Summertime (Paul Desmond album)

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Summertime
Summertime (Paul Desmond album).jpg
Studio album by Paul Desmond
Released March/April 1969[1]
Recorded October 10, 16 & 24, 1968
November 5 & 20, 1968
December 26, 1968
Studio Van Gelder Studio, Englewood Cliffs, NJ
Genre Jazz, bossa nova
Length 40:05
Label A&M/CTI
SP 3015
Producer Creed Taylor
Paul Desmond chronology
Easy Living
(1966)Easy Living1966
Summertime
(1968)
From the Hot Afternoon
(1969)From the Hot Afternoon1969

Summertime is an album by American jazz saxophonist Paul Desmond featuring performances recorded in 1968 and released on the CTI label.[2][3][4]

Reception[edit]

Professional ratings
Review scores
SourceRating
Allmusic4.5/5 stars[5]

Allmusic reviewer Richard S. Ginell states "The result is a beautifully produced, eclectic album of music that revives Desmond's "bossa antigua" idea and sends it in different directions, directly toward Brazil and various Caribbean regions, as well as back to the jazzy States... Never before had Desmond's alto been recorded so ravishingly".[5]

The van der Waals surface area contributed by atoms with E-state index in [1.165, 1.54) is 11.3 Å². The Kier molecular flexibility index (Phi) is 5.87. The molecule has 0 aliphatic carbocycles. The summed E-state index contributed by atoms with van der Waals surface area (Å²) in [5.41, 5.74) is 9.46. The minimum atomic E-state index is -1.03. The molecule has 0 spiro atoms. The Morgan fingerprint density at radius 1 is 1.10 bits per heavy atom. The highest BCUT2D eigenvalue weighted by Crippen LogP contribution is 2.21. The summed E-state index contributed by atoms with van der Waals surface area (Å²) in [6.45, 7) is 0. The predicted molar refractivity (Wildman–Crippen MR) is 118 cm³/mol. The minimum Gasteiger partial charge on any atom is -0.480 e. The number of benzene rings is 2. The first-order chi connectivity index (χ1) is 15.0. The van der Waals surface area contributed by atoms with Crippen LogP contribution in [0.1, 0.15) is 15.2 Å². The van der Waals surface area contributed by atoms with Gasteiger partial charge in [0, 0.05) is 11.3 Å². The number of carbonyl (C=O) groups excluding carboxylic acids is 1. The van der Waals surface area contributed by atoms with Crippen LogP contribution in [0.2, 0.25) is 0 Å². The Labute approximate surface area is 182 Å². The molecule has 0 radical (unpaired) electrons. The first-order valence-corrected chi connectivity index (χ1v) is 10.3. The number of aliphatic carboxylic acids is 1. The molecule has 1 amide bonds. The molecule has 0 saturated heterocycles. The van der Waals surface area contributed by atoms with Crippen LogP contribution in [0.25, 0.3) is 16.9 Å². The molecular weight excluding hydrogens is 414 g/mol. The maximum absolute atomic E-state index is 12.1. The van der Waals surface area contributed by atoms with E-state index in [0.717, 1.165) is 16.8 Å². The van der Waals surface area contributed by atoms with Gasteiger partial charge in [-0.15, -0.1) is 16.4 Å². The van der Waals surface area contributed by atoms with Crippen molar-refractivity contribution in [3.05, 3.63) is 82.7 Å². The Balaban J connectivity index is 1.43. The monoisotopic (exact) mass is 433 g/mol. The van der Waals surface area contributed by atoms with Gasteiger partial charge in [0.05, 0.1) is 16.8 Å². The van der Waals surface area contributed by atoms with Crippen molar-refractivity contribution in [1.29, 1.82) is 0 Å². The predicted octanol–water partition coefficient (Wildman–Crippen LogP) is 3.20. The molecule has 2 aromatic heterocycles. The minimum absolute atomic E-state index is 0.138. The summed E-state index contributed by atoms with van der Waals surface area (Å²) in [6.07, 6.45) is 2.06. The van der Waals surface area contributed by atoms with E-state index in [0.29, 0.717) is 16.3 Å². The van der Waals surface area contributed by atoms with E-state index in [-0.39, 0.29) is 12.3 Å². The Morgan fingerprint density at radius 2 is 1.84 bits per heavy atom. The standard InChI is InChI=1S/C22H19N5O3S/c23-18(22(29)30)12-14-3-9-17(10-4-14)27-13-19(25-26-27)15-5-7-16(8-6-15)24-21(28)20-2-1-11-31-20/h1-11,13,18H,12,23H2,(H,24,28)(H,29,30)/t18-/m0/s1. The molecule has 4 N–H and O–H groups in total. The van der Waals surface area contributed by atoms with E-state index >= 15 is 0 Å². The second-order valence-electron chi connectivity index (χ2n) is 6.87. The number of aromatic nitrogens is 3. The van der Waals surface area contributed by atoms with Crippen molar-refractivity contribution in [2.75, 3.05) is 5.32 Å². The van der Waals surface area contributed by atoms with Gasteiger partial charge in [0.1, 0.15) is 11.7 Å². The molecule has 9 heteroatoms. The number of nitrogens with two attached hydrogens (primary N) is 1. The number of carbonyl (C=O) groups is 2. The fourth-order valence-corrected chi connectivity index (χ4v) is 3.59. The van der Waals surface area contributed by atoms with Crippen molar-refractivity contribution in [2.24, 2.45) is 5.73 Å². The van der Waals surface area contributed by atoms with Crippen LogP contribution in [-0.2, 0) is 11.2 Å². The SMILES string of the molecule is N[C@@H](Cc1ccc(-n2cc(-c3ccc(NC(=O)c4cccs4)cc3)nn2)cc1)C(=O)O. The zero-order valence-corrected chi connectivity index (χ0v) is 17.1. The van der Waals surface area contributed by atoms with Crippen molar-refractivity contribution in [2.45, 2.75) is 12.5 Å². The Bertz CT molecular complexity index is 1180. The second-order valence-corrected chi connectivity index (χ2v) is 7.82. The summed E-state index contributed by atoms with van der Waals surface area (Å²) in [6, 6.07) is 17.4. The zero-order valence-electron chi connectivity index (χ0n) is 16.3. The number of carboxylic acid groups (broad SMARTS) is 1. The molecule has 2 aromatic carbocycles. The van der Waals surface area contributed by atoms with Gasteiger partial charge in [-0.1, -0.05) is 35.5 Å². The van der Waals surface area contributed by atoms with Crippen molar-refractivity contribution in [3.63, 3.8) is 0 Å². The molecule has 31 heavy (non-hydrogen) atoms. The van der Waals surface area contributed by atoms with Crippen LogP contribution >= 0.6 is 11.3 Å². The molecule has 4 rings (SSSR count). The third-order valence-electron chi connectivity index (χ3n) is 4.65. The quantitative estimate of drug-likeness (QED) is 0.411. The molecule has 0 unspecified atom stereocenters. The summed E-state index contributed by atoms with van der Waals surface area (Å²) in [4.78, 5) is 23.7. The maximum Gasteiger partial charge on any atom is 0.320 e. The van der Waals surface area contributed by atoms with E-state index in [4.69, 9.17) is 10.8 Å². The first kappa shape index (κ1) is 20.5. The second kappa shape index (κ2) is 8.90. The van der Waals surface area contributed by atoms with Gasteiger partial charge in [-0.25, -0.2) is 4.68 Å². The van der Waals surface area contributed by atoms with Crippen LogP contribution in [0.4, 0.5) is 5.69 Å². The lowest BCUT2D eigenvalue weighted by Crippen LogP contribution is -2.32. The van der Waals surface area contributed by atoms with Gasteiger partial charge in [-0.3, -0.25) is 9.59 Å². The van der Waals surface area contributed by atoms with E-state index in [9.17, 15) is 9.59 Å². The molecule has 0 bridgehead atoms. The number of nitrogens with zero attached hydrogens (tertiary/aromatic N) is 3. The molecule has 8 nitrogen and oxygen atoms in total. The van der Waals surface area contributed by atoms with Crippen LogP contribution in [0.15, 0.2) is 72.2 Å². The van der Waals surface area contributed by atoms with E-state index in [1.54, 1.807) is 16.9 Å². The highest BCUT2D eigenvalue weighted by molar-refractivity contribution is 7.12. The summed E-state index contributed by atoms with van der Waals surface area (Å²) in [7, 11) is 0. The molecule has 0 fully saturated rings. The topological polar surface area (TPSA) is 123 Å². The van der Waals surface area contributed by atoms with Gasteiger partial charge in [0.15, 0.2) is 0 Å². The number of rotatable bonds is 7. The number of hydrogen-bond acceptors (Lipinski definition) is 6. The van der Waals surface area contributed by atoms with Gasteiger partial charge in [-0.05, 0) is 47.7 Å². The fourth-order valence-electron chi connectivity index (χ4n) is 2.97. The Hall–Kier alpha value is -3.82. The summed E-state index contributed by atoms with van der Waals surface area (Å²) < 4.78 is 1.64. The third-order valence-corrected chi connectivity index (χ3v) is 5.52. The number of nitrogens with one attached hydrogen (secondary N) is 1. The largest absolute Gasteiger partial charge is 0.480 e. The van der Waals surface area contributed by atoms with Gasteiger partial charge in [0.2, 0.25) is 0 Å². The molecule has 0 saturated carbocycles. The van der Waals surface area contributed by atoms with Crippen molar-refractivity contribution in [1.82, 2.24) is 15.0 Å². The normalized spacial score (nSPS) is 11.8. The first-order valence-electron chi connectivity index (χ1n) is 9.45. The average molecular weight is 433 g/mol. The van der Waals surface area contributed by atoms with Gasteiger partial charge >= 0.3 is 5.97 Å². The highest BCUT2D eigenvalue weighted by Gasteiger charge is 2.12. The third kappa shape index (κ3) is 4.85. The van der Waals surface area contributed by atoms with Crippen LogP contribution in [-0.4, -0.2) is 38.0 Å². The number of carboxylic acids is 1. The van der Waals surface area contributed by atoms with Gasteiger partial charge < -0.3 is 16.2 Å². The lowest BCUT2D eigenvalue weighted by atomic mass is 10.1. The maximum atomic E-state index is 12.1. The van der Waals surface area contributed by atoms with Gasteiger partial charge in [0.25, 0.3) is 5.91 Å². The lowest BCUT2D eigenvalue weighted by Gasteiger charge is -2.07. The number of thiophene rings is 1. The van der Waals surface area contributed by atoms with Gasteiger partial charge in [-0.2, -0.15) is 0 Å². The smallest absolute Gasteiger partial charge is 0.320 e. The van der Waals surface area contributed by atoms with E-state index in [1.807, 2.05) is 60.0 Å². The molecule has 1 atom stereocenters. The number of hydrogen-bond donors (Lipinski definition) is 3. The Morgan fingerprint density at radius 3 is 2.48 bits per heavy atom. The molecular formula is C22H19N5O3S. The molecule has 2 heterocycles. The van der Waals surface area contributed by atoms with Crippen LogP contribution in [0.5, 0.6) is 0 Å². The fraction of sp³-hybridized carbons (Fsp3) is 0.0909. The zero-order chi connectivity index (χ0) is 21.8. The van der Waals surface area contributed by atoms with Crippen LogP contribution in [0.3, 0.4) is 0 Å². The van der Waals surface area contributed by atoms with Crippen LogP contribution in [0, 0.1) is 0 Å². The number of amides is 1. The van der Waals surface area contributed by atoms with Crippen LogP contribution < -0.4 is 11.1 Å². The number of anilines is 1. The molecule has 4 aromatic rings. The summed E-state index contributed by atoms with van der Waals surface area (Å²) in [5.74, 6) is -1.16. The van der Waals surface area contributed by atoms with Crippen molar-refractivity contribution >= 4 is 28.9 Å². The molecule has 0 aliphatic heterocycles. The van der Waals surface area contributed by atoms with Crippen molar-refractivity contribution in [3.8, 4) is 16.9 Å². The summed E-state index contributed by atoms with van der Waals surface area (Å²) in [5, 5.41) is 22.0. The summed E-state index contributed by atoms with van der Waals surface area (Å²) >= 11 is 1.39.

Track listing[edit]

  1. "Samba (Struttin') With Some Barbeque" (Lil Hardin Armstrong, Don Raye) - 4:26
  2. "Olvidar" (Don Sebesky) - 5:33
  3. "Ob-La-Di, Ob-La-Da" (John Lennon, Paul McCartney) - 2:12
  4. "Emily" (Johnny Mandel, Johnny Mercer) - 4:45
  5. "Someday My Prince Will Come" (Morey, Frank Churchill) - 3:07
  6. "Autumn Leaves" (Joseph Kosma, Johnny Mercer) - 3:00
  7. "Where Is Love?" (Lionel Bart) - 5:30
  8. "Lady in Cement" (Hugo Montenegro) - 3:08
  9. "North by Northeast" (Paul Desmond) - 4:30
  10. "Summertime" (George Gershwin, DuBose Heyward) - 3:54
  • Recorded at Van Gelder Studio in Englewood Cliffs, New Jersey on October 10 (tracks 7 & 10), October 16 (tracks 4 & 9), October 24 (tracks 2 & 5), November 5 (track 8), November 20 (tracks 1 & 6), and December 26 (track 3), 1968.

Personnel[edit]

References[edit]

  1. ^ Billboard Apr 26, 1969
  2. ^ CTI Records discography accessed February 10, 2012
  3. ^ Paul Desmond Catalog accessed February 29, 2016
  4. ^ Paul Desmond Discography Part Three: 1960-1969 Archived 2016-03-24 at the Wayback Machine. accessed February 29, 2016
  5. ^ a b Ginell, R. S. Allmusic Review accessed February 10, 2012